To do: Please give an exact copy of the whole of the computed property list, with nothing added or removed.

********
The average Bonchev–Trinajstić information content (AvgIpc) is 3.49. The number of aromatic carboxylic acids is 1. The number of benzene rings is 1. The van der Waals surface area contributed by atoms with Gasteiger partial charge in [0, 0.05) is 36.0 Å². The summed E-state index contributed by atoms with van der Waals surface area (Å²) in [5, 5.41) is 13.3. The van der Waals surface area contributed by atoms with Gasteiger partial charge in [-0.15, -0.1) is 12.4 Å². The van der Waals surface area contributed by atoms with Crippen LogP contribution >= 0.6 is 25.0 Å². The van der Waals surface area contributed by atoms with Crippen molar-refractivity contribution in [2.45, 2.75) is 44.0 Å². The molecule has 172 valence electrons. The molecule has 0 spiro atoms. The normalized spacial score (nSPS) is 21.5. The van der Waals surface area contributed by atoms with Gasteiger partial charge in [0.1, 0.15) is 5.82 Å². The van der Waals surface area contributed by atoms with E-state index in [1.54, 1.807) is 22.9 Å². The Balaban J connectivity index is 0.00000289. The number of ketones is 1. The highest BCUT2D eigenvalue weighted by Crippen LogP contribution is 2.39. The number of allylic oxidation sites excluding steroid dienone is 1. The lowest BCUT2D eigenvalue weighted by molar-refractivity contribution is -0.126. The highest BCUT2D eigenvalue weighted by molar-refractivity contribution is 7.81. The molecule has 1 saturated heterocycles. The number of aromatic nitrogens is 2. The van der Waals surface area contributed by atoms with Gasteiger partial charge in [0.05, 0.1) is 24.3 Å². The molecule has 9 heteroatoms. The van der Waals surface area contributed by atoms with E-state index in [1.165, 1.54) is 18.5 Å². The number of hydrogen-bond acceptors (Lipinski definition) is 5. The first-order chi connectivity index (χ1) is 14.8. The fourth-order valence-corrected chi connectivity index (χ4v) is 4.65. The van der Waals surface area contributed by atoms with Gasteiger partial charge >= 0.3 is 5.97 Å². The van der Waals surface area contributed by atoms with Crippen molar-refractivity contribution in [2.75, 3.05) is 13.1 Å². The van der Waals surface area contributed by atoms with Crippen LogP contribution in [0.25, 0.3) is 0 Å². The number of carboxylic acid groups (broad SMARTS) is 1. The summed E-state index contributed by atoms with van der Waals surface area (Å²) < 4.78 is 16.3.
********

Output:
The average Bonchev–Trinajstić information content (AvgIpc) is 3.49. The number of aromatic carboxylic acids is 1. The number of benzene rings is 1. The van der Waals surface area contributed by atoms with Gasteiger partial charge in [0, 0.05) is 36.0 Å². The summed E-state index contributed by atoms with van der Waals surface area (Å²) in [5, 5.41) is 13.3. The van der Waals surface area contributed by atoms with Gasteiger partial charge in [-0.15, -0.1) is 12.4 Å². The van der Waals surface area contributed by atoms with Crippen LogP contribution >= 0.6 is 25.0 Å². The van der Waals surface area contributed by atoms with Crippen molar-refractivity contribution in [2.45, 2.75) is 44.0 Å². The molecule has 172 valence electrons. The molecule has 0 spiro atoms. The normalized spacial score (nSPS) is 21.5. The van der Waals surface area contributed by atoms with Gasteiger partial charge in [0.1, 0.15) is 5.82 Å². The van der Waals surface area contributed by atoms with E-state index in [1.54, 1.807) is 22.9 Å². The Balaban J connectivity index is 0.00000289. The number of ketones is 1. The highest BCUT2D eigenvalue weighted by Crippen LogP contribution is 2.39. The number of allylic oxidation sites excluding steroid dienone is 1. The lowest BCUT2D eigenvalue weighted by molar-refractivity contribution is -0.126. The highest BCUT2D eigenvalue weighted by molar-refractivity contribution is 7.81. The molecule has 1 saturated heterocycles. The number of aromatic nitrogens is 2. The van der Waals surface area contributed by atoms with Gasteiger partial charge in [0.05, 0.1) is 24.3 Å². The molecule has 9 heteroatoms. The van der Waals surface area contributed by atoms with E-state index in [1.165, 1.54) is 18.5 Å². The number of hydrogen-bond acceptors (Lipinski definition) is 5. The first-order chi connectivity index (χ1) is 14.8. The fourth-order valence-corrected chi connectivity index (χ4v) is 4.65. The van der Waals surface area contributed by atoms with Gasteiger partial charge >= 0.3 is 5.97 Å². The van der Waals surface area contributed by atoms with Crippen molar-refractivity contribution in [2.75, 3.05) is 13.1 Å². The van der Waals surface area contributed by atoms with Crippen LogP contribution in [0.25, 0.3) is 0 Å². The number of carboxylic acid groups (broad SMARTS) is 1. The summed E-state index contributed by atoms with van der Waals surface area (Å²) < 4.78 is 16.3.